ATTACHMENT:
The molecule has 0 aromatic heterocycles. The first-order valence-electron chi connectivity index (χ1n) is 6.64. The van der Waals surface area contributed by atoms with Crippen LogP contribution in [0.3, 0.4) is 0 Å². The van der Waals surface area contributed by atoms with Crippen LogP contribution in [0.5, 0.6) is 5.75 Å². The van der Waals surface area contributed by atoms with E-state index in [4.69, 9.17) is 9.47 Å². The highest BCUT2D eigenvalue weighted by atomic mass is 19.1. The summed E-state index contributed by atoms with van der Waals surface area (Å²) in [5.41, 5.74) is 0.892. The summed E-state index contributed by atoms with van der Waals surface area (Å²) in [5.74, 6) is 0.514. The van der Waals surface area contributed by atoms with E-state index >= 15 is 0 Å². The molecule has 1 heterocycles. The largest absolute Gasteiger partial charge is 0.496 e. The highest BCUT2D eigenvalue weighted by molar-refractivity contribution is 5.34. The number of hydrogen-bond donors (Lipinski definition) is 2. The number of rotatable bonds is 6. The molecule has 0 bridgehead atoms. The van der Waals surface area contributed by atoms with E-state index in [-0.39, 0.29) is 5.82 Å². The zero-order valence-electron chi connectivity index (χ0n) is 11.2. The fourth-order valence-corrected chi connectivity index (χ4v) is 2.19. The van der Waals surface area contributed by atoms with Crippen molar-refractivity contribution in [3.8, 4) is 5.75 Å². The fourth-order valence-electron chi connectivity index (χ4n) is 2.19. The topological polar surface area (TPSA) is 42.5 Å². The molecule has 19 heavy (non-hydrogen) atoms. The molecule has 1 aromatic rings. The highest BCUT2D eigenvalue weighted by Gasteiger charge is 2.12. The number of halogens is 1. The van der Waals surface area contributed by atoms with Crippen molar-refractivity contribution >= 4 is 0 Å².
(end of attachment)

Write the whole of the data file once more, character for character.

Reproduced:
The molecule has 0 aromatic heterocycles. The first-order valence-electron chi connectivity index (χ1n) is 6.64. The van der Waals surface area contributed by atoms with Crippen LogP contribution in [0.3, 0.4) is 0 Å². The van der Waals surface area contributed by atoms with Crippen LogP contribution in [0.5, 0.6) is 5.75 Å². The van der Waals surface area contributed by atoms with E-state index in [4.69, 9.17) is 9.47 Å². The highest BCUT2D eigenvalue weighted by atomic mass is 19.1. The summed E-state index contributed by atoms with van der Waals surface area (Å²) in [5.41, 5.74) is 0.892. The summed E-state index contributed by atoms with van der Waals surface area (Å²) in [5.74, 6) is 0.514. The van der Waals surface area contributed by atoms with E-state index >= 15 is 0 Å². The molecule has 1 heterocycles. The largest absolute Gasteiger partial charge is 0.496 e. The highest BCUT2D eigenvalue weighted by molar-refractivity contribution is 5.34. The number of hydrogen-bond donors (Lipinski definition) is 2. The number of rotatable bonds is 6. The molecule has 0 bridgehead atoms. The van der Waals surface area contributed by atoms with E-state index in [-0.39, 0.29) is 5.82 Å². The zero-order valence-electron chi connectivity index (χ0n) is 11.2. The fourth-order valence-corrected chi connectivity index (χ4v) is 2.19. The van der Waals surface area contributed by atoms with Crippen molar-refractivity contribution in [3.8, 4) is 5.75 Å². The fourth-order valence-electron chi connectivity index (χ4n) is 2.19. The topological polar surface area (TPSA) is 42.5 Å². The molecule has 19 heavy (non-hydrogen) atoms. The molecule has 1 aromatic rings. The highest BCUT2D eigenvalue weighted by Gasteiger charge is 2.12. The number of halogens is 1. The van der Waals surface area contributed by atoms with Crippen molar-refractivity contribution >= 4 is 0 Å².